O’Hare Irish dancers to perform at Ginger’s Friday March 17 & Saturday March 18
Above, Ginger’s serves up the longtime popular Scornavacco’s pizza and a fish & chips every day. – Tina Johansson photos
by Tina Johansson
While tending bar on a recent Saturday afternoon, Jim Stoecker, world traveler, bicyclist, and self-proclaimed liquor and wine connoisseur was wearing his Kelly green sweatshirt with “Ginger’s” written across it, gearing up early for his first St. Patrick’s Day party at the Highwood restaurant.
The co-owner of Ginger’s of Highwood, which opened last July was in the aviation industry before, as he says, he began “buying restaurants.” Stoecker acquired Alex’s Washington Gardens located next to Ginger’s, 10 years ago.
Ginger’s is located in the North Shore’s most authentic Irish setting—the former Bridie McKenna’s Irish Pub. The 5,300-square-foot building that seats up to 175 comfortably (not including an outdoor patio which can accommodate an additional 85 people), is like a street in an Irish village complete with old fashioned phone booth out front.
“The architects (who by the way were from Ireland) really went above and beyond,” said Stoecker. Everywhere you look inside Ginger’s, offers a true Irish experience, without of course, going to the Emerald Isle. Stoecker, of all people should know. “I’ve been to Ireland many times for both business and pleasure,” remarked the ginger-haired, 59-year-old. By the way, Stoecker started the Redhead Festival in Highwood two years ago. The next event will be held in July.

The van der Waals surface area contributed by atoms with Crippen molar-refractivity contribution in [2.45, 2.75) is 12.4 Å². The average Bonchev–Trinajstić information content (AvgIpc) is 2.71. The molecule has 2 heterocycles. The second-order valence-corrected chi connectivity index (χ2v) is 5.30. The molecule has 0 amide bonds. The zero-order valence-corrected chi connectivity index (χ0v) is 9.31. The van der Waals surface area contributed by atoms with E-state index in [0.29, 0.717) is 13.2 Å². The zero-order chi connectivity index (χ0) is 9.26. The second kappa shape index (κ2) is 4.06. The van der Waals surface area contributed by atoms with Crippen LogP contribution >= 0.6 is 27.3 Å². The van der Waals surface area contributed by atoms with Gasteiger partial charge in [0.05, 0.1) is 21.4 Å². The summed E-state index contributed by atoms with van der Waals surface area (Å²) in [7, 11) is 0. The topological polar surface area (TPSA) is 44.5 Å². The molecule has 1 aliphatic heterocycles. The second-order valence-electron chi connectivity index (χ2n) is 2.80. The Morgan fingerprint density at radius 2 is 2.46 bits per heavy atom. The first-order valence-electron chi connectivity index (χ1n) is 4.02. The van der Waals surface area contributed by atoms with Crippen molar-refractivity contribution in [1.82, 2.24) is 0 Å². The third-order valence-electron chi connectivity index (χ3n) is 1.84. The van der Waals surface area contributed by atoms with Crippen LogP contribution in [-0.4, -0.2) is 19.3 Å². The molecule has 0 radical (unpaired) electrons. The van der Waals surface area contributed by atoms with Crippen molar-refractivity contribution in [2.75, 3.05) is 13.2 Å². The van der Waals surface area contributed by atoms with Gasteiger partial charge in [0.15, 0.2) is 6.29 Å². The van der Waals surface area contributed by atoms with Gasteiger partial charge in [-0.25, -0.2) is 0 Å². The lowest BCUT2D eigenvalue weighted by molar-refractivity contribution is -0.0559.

A resident of Long Grove, Stoecker is hopeful that the luck of the Irish will be upon Ginger’s. “We are a startup, re-introducing the place to people,” he said, adding that his staff of 15 is friendly and accommodating.
When Bridie McKenna’s closed, it sat vacant for two years. He and business partner Steve Saks, an attorney who lives in Highland Park, bought it from the bank “at a good price.”
“Right now we have a very simple pub menu, but are planning to expand that. We may add some Irish dishes,” said Stoecker.
One thing on the menu made in the Irish tradition is the daily offering of fish and chips made with Atlantic cod, battered and deep fried to a golden brown. The meal which includes a creamy home-made cole slaw also comes with Ginger’s Fries. “I am very particular about our fries,” said Stoecker. “I did a lot of research before deciding on what kind of potato and cooking method to use.”
For a minimal upcharge, the chips in the fish and chips can be substituted for the Route 101 Fries, a tasty ode to the California freeway. These “Cali” style fries are tossed in a tasty blend of olive oil, garlic, parsley and fresh grated parmesan cheese.
Another Irish staple is the corned beef at Ginger’s which comes as a sandwich, piled high between slices of marble rye. There is also a Reuben with corned beef, melted Swiss cheese, sauerkraut and Thousand Island dressing on the side. All sandwiches are served with Ginger’s fries or sweet potato fries.
The original Scornavacco’s recipe pizza is offered, which has been made at Alex’s Washington Gardens for years. In fact Stoecker said the Scornavacco family pizza parlor was the first on the North Shore, established in 1944.
Diners will love the old world flavor of the pies including Ginger’s favorites: Chicago spicy Italian with Italian beef and hot giardiniera, garlic and yellow onions; Margherita with tomato and fresh basil; and a Route 66 with bacon, sausage, onion, green pepper and smokey barbecue sauce. Or create your own pizza with any of the many varieties of toppings. Pizzas come in deep dish, thin crust, and gluten-free.
Ginger’s has a wide variety of beers on tap and in bottles, both imports and domestic, as well as whiskeys, bourbons, scotches and other liquors.
As for St. Patrick’s Day weekend, Stoecker said, “We’ll be ready to party.” Ginger’s plans to have entertainment from the O’Hare School of Irish Dance in Lake Bluff, who will be performing during both Friday and Saturday.